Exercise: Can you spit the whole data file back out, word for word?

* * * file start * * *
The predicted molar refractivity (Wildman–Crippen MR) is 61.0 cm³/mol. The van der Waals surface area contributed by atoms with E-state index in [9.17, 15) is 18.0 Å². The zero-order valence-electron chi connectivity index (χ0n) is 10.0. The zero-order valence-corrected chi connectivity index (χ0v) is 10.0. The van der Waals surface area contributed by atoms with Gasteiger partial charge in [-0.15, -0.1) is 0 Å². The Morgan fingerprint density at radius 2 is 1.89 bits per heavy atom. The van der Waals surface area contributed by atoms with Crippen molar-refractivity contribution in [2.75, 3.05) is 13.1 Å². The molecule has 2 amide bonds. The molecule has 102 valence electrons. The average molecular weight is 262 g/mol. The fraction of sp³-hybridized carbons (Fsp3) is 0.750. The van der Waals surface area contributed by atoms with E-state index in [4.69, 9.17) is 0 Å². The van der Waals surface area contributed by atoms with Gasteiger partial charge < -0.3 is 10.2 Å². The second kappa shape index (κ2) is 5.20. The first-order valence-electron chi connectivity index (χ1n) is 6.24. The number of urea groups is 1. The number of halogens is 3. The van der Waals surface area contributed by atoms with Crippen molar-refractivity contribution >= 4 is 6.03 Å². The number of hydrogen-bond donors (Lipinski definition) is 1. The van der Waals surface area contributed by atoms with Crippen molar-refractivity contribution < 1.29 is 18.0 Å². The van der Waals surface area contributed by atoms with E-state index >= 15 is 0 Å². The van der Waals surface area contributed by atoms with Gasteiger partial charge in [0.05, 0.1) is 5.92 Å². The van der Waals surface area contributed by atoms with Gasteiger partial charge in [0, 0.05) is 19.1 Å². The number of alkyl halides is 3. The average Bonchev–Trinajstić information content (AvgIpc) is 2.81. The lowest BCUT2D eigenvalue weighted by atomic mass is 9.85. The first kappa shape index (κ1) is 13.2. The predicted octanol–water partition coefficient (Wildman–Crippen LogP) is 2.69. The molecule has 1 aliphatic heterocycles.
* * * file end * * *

The predicted molar refractivity (Wildman–Crippen MR) is 61.0 cm³/mol. The van der Waals surface area contributed by atoms with E-state index in [9.17, 15) is 18.0 Å². The zero-order valence-electron chi connectivity index (χ0n) is 10.0. The zero-order valence-corrected chi connectivity index (χ0v) is 10.0. The van der Waals surface area contributed by atoms with Gasteiger partial charge in [-0.15, -0.1) is 0 Å². The Morgan fingerprint density at radius 2 is 1.89 bits per heavy atom. The van der Waals surface area contributed by atoms with Crippen molar-refractivity contribution in [2.75, 3.05) is 13.1 Å². The molecule has 2 amide bonds. The molecule has 102 valence electrons. The average molecular weight is 262 g/mol. The fraction of sp³-hybridized carbons (Fsp3) is 0.750. The van der Waals surface area contributed by atoms with E-state index in [4.69, 9.17) is 0 Å². The van der Waals surface area contributed by atoms with Gasteiger partial charge < -0.3 is 10.2 Å². The second kappa shape index (κ2) is 5.20. The first-order valence-electron chi connectivity index (χ1n) is 6.24. The number of urea groups is 1. The number of halogens is 3. The van der Waals surface area contributed by atoms with Crippen molar-refractivity contribution >= 4 is 6.03 Å². The number of hydrogen-bond donors (Lipinski definition) is 1. The van der Waals surface area contributed by atoms with Crippen molar-refractivity contribution < 1.29 is 18.0 Å². The van der Waals surface area contributed by atoms with E-state index >= 15 is 0 Å². The van der Waals surface area contributed by atoms with Gasteiger partial charge in [0.05, 0.1) is 5.92 Å². The van der Waals surface area contributed by atoms with Gasteiger partial charge in [0, 0.05) is 19.1 Å². The number of alkyl halides is 3. The average Bonchev–Trinajstić information content (AvgIpc) is 2.81. The lowest BCUT2D eigenvalue weighted by atomic mass is 9.85. The first kappa shape index (κ1) is 13.2. The predicted octanol–water partition coefficient (Wildman–Crippen LogP) is 2.69. The molecule has 1 aliphatic heterocycles.